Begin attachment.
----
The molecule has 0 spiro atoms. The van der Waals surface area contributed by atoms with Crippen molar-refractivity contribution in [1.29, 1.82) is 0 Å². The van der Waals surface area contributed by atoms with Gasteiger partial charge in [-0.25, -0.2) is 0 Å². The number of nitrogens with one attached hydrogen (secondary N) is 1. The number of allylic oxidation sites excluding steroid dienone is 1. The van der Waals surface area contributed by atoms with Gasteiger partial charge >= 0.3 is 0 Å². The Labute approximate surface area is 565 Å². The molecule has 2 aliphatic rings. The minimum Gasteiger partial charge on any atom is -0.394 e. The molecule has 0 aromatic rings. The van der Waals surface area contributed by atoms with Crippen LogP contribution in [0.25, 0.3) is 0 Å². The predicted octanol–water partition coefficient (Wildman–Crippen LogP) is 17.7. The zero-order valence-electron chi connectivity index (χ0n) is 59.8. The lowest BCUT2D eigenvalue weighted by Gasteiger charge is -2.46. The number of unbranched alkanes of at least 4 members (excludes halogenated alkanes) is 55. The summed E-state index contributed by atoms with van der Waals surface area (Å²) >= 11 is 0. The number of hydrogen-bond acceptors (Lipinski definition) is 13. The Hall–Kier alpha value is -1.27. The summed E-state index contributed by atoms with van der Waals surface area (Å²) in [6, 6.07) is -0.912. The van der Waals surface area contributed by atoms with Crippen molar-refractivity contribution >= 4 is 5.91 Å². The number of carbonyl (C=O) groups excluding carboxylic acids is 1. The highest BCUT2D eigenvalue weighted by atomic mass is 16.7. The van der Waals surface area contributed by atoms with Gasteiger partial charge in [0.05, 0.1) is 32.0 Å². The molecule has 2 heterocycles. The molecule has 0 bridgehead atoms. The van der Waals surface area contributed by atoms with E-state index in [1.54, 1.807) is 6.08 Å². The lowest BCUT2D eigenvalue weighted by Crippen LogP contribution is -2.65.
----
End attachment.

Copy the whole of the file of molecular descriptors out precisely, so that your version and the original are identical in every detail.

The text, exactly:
The molecule has 0 spiro atoms. The van der Waals surface area contributed by atoms with Crippen molar-refractivity contribution in [1.29, 1.82) is 0 Å². The van der Waals surface area contributed by atoms with Gasteiger partial charge in [-0.25, -0.2) is 0 Å². The number of nitrogens with one attached hydrogen (secondary N) is 1. The number of allylic oxidation sites excluding steroid dienone is 1. The van der Waals surface area contributed by atoms with Gasteiger partial charge >= 0.3 is 0 Å². The Labute approximate surface area is 565 Å². The molecule has 2 aliphatic rings. The minimum Gasteiger partial charge on any atom is -0.394 e. The molecule has 0 aromatic rings. The van der Waals surface area contributed by atoms with Crippen LogP contribution in [0.25, 0.3) is 0 Å². The predicted octanol–water partition coefficient (Wildman–Crippen LogP) is 17.7. The zero-order valence-electron chi connectivity index (χ0n) is 59.8. The lowest BCUT2D eigenvalue weighted by Gasteiger charge is -2.46. The number of unbranched alkanes of at least 4 members (excludes halogenated alkanes) is 55. The summed E-state index contributed by atoms with van der Waals surface area (Å²) >= 11 is 0. The number of hydrogen-bond acceptors (Lipinski definition) is 13. The Hall–Kier alpha value is -1.27. The summed E-state index contributed by atoms with van der Waals surface area (Å²) in [6, 6.07) is -0.912. The van der Waals surface area contributed by atoms with Crippen molar-refractivity contribution >= 4 is 5.91 Å². The number of carbonyl (C=O) groups excluding carboxylic acids is 1. The highest BCUT2D eigenvalue weighted by atomic mass is 16.7. The van der Waals surface area contributed by atoms with Gasteiger partial charge in [0.05, 0.1) is 32.0 Å². The molecule has 2 heterocycles. The molecule has 0 bridgehead atoms. The van der Waals surface area contributed by atoms with E-state index in [1.54, 1.807) is 6.08 Å². The lowest BCUT2D eigenvalue weighted by Crippen LogP contribution is -2.65.